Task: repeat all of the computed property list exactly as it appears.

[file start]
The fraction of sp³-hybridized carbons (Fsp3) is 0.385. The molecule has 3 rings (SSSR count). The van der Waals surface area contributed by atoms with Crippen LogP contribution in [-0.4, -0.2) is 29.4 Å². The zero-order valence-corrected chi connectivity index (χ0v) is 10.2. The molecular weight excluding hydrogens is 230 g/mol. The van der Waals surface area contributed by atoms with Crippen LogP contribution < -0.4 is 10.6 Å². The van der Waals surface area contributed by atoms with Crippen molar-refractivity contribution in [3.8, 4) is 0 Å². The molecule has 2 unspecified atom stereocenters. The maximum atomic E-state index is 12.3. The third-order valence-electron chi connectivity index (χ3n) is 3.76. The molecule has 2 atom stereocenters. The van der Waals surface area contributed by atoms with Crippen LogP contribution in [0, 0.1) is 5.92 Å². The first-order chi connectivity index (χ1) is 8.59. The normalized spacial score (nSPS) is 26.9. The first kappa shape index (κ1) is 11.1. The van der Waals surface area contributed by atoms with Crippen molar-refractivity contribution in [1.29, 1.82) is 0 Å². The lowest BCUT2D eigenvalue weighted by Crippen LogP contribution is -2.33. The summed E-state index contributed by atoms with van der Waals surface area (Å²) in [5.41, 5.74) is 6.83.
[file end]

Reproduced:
The fraction of sp³-hybridized carbons (Fsp3) is 0.385. The molecule has 3 rings (SSSR count). The van der Waals surface area contributed by atoms with Crippen LogP contribution in [-0.4, -0.2) is 29.4 Å². The zero-order valence-corrected chi connectivity index (χ0v) is 10.2. The molecular weight excluding hydrogens is 230 g/mol. The van der Waals surface area contributed by atoms with Crippen LogP contribution < -0.4 is 10.6 Å². The van der Waals surface area contributed by atoms with Crippen molar-refractivity contribution in [3.8, 4) is 0 Å². The molecule has 2 unspecified atom stereocenters. The maximum atomic E-state index is 12.3. The third-order valence-electron chi connectivity index (χ3n) is 3.76. The molecule has 2 atom stereocenters. The van der Waals surface area contributed by atoms with Crippen LogP contribution in [0, 0.1) is 5.92 Å². The first-order chi connectivity index (χ1) is 8.59. The normalized spacial score (nSPS) is 26.9. The first kappa shape index (κ1) is 11.1. The van der Waals surface area contributed by atoms with Crippen molar-refractivity contribution in [1.29, 1.82) is 0 Å². The lowest BCUT2D eigenvalue weighted by Crippen LogP contribution is -2.33. The summed E-state index contributed by atoms with van der Waals surface area (Å²) in [5.41, 5.74) is 6.83.